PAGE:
Of Apples, Carrots, and Sticks [Opinion]

Published Date
07 - Jul - 2009
| Last Updated
07 - Jul - 2009
Of Apples, Carrots, and Sticks [Opinion]

The iPhone platform is apparently so lucrative that developers continue to develop on it despite being constantly abused by Apples policies and behavior. There is a constantstreamofcomplaintsfrom developers, whose applications rejected from the Apple App store for trivial or ambiguous reasons.

Yet Apple iPhone is just too juicy a carrot for most developers to let go. It is still the phone with the best multi-touch features, still a sexy and sleek beauty. One that people are willing to buy applications or not. The Apple iPhone is a revolutionary device, and if people have learned something from Apple iPod, it is that "sexy" sells.

As long as people use the iPhone, people will develop for it. Developers are bound to be attracted to any platform that takes their work to more people, and this is where the iPhone delivers. Then of course we have the stick, which Apple casually uses to give all developers enough lacerations to make Gordon Freeman's HEV shy.

In a recent update to their policy they had introduced a clause which essentially meant apple could make money even while giving refunds for applications in the store. It entitled Apple to keep it's share of the money earned from an application, which asking the developer to cough up the entire refund amount, which they didn't even get!

What we have now is Apple rejecting a karaoke application1, because it had filed a patent for such a feature. The iKaraoke application uses the .kar file format which is basically MIDI with embedded synchronized lyrics, and provides karaoke functionality to the iPhone. What they say is that it "duplicates the functionality of the built-in iPhone application, iPod, without providing sufficient differentiation or added functionality."

Since the functionality is not yet present in the iPhone, what seems apparent is that Apple has the right to decide what functionality people can get, and when. Which is rather contrary to the very purpose of an Application store, to expose people to as much functionality as they want, need or is available. The application is being rejected on the basis of a feature that Apple might perhaps some day provide.


Another reason they cite is that the application "downloads media files that are not managed by the iTunes application, which also manages media files, we believe this would be confusing to the user". Sine the formats natively supported by the iPhone are not capable of the same functionality, using a different format is necessary. Now you have to wait for Apple before you can improve the functionality of the iPhone.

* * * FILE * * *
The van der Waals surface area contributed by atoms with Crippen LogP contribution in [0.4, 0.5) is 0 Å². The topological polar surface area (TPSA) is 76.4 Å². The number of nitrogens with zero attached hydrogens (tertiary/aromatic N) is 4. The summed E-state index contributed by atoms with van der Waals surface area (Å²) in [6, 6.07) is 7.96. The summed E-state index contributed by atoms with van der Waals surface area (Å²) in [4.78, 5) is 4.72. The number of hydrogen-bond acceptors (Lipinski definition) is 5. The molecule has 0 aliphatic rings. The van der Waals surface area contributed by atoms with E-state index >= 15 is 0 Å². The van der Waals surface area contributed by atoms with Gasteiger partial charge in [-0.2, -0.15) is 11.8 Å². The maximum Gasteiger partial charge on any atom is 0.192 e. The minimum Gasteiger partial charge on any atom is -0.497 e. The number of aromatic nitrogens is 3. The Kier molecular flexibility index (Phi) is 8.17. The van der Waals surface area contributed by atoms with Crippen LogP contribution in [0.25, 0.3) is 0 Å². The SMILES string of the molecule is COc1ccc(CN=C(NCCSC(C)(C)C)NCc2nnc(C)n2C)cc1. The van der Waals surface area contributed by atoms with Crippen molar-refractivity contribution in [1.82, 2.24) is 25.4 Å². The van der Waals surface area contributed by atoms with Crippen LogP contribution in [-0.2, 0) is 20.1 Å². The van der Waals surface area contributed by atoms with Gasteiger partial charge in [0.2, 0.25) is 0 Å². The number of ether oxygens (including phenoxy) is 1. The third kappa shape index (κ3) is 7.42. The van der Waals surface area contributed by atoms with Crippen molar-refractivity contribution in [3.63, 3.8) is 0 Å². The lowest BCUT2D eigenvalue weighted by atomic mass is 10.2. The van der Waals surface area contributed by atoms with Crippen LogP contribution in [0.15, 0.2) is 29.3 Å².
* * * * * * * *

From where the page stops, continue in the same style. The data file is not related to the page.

As Apple's terms state that an application developed for the iPhone should not duplicate functionality provided by the built-in applications, they have the right to reject the application. However this doesn't make the policy itself fair. Let the people decide how they should be presented with the functionality. If Apple is confident that people will prefer their applications to the ones other people make, then this shouldn't be a problem. Being somewhat of a developer myself, I find myself very put off by such kind of behavior.

Apple has also taken it upon itself to decide what content is appropiate for you, and blocks any applications, which merely load content that might be pornographic in nature. Such as in the case of an application called Newspapers, a news aggregation application, which was blocked, due to some topless pictures appearing on Page 3 of "The Sun", a UK tabloid. This is rather strange, considering that their own Safari browser will allow you to browse just about any website anyway.

The most bewildering thing about the Apple store policies is the lack of consistency. Some applications are allowed through, while others which do pretty much the same thing aren't. The same functionality may be used in different applications, and while one will make it into the store, the other will not!

Take the example of the Commodore64 emulator, an application ment to paly old Commodore64 games, and included an interpreter for Commodore Basic. The application known as C64 was rejected as it violated the Apple's SDK terms: "An Application may not itself install or launch other executable code by any means, including without limitation through the use of a plug-in architecture, calling other frameworks, other APIs or otherwise. No interpreted code may be downloaded and used in an Application except for code that is interpreted and run by Apple's Published APIs and built-in interpreter(s)." However at the same time, the Apple store contains other interpreters and games which run on emulation.

The Apple iPhone is perhaps much more popular now that it has a wide variety of applications available for it, but like all Apple devices it is the sheer appeal that attracts the most. The iPhone can still be popular even if it doesnt support third party applications. However that is not justification for the the monopolistic way in which they run the store.